Latest World News

NRL boss’s extraordinary request over fan favourite’s abusive act


NRL chief executive Andrew Abdo invoked his power for the match review committee to consider their charges before Josh Reynolds was cited for Sunday’s outburst at officials.

Reynolds has been hit with a grade-one contrary conduct charge after his halftime abuse of referee Grant Atkins in Canterbury’s win over St George Illawarra.

WATCH THE VIDEO ABOVE: Manly players concede Josh Schuster is approaching career crossroads.

Watch the latest sport on Channel 7 or stream for free on 7plus >>

The Canterbury fan favourite was also sanctioned for dangerous contact on Tyrell Sloan in the lead-up to his exchange with Atkins and can accept a $1000 fine for each incident.

However, Reynolds contrary conduct charge only appeared after a second meeting of the match review committee before the charge sheet dropped later than usual on a Monday.

AAP has been told that Abdo asked the committee to reconsider a decision not to sanction Reynolds at first, after he yelled “bull****” at Atkins moments after he was penalised for the shot on Sloan.

Josh Reynolds in action against the Dragons. Credit: Getty Images

Abdo’s decision to step in marks the first time he or any member of the ARL Commission have used their power to refer matters for further inspection after it was introduced last March.

The rule was used by Newcastle earlier this year when they wanted an Isaiah Papali’i hit on Jack Johns sent for further review.

“There is a process under the judiciary rules that allows the board and CEO of a club or game to ask for the match review committee to further review an incident,” NRL head of football Graham Annesley said.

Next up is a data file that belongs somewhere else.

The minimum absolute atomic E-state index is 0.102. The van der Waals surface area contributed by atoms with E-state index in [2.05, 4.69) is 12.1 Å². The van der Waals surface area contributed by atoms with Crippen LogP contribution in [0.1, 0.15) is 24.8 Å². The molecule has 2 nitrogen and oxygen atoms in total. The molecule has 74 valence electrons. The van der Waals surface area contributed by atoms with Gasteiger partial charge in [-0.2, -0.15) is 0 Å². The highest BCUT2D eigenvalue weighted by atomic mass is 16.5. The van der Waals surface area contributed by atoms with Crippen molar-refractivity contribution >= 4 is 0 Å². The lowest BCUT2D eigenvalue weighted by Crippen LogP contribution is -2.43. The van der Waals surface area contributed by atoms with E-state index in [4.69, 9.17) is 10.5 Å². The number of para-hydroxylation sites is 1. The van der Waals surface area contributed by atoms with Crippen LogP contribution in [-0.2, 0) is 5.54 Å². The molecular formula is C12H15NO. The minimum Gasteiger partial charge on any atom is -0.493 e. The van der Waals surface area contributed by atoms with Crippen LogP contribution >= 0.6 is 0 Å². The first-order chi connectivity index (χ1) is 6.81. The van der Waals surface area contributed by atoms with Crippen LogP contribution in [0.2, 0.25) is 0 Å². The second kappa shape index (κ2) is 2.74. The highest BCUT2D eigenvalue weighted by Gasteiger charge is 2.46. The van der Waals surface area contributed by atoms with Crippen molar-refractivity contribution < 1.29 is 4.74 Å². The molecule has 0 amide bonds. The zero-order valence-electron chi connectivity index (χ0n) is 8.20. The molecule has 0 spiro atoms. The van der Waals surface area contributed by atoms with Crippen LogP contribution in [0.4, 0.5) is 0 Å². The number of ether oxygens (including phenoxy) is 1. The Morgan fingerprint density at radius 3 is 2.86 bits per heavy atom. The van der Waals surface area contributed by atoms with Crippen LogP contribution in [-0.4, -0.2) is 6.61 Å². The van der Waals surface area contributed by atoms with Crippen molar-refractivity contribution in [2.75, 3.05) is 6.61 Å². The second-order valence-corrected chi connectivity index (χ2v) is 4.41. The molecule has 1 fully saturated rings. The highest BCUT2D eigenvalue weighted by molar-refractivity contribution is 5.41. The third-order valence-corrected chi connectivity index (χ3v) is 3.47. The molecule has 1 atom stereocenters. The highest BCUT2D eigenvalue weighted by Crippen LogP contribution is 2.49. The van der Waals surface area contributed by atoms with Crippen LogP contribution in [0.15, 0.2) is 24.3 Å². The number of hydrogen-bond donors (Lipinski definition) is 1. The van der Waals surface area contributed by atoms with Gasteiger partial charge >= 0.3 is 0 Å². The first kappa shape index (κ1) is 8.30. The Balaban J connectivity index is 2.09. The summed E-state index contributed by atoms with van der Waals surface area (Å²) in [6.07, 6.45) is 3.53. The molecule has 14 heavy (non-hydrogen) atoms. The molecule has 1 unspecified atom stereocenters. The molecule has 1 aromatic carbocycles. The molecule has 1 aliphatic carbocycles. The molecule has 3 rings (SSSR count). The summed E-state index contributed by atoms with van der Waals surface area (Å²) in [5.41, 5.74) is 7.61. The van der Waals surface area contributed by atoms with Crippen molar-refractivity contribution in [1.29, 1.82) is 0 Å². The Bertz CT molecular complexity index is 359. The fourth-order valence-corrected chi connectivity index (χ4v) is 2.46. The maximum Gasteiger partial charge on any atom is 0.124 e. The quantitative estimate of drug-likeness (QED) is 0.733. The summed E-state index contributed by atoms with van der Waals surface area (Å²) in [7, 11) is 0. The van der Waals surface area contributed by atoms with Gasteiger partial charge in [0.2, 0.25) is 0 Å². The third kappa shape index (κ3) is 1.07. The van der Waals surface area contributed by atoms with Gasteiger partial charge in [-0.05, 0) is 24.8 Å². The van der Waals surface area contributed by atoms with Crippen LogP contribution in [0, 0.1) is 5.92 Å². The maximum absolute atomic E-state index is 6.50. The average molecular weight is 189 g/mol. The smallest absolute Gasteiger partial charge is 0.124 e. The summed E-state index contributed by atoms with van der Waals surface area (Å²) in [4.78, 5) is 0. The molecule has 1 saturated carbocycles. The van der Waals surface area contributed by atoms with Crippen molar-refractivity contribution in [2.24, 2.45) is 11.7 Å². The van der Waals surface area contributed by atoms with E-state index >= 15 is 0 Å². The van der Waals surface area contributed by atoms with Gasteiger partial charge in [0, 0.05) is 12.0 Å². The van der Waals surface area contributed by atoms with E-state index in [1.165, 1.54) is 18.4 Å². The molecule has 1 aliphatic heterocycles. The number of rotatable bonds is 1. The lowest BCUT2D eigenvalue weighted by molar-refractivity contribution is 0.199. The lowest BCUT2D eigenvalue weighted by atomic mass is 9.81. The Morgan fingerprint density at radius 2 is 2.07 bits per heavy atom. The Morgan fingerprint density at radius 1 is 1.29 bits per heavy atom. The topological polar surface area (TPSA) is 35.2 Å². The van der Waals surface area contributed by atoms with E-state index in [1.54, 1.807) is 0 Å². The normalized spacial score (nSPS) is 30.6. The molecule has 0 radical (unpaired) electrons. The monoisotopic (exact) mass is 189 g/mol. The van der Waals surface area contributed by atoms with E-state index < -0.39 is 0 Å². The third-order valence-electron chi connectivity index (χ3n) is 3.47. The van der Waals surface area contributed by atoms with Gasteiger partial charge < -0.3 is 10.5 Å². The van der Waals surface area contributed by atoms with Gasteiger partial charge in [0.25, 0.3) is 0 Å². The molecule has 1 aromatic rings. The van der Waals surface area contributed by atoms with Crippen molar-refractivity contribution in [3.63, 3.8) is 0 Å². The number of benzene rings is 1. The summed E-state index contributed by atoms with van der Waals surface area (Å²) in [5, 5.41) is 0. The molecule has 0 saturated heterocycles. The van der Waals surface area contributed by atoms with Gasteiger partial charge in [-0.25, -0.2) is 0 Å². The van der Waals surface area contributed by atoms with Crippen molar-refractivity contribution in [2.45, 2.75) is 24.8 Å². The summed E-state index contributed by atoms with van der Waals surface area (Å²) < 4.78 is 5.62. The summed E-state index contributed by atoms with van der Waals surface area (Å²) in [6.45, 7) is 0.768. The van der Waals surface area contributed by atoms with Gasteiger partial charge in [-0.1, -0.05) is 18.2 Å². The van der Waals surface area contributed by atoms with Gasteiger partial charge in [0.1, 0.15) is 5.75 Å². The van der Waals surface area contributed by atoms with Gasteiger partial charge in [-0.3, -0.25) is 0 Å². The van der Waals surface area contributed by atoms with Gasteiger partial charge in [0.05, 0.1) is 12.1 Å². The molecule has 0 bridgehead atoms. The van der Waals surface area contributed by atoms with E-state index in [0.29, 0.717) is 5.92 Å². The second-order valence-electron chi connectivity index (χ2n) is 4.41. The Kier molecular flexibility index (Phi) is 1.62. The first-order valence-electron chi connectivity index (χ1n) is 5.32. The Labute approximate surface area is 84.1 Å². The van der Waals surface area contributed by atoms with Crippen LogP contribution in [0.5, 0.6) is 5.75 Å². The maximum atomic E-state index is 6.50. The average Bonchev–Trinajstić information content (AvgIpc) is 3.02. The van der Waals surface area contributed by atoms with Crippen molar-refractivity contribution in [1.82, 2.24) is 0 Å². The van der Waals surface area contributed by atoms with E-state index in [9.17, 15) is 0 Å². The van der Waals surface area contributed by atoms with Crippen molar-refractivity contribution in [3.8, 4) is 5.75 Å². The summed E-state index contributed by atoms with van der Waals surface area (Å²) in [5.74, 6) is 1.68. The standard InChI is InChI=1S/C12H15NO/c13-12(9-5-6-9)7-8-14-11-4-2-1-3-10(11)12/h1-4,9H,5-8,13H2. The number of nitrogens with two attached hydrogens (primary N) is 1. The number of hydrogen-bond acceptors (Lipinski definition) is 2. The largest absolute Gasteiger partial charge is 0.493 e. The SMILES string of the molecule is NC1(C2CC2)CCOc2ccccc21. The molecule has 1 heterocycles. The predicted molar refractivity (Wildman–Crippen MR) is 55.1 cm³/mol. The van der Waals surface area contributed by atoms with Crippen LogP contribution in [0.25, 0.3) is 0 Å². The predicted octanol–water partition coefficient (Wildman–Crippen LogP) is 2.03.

“That is a normal part of our process and has been used in the past. It comes down to making sure things don’t fall through the cracks.”

Annesley would not comment on whether Reynolds should have been sin-binned, given it the Bulldogs veteran could challenge the fine.

Reed Mahoney and Jacob Preston celebrate the Bulldogs win over the Dragons. Credit: AAP

But he said on-field decisions around dissent was at the discretion of the referee.

“It is up to match officials to determine if they find that offensive or not, and for the game to determine if it is appropriate,” Annesley said.

“That will depend entirely on what is said in what context, and whether those principles apply or not.”

Even if Reynolds is to challenge the charges, he will not face a ban and would instead have each fine increase to $1500.

All other players charged from Sunday’s matches can accept fines, while Manly prop Toff Sipley and North Queensland second-rower Jeremiah Nanai have taken their respective three and four-match bans for incidents earlier in the round.

If you’d like to view this content, please adjust your .

To find out more about how we use cookies, please see our Cookie Guide.

Source: 7News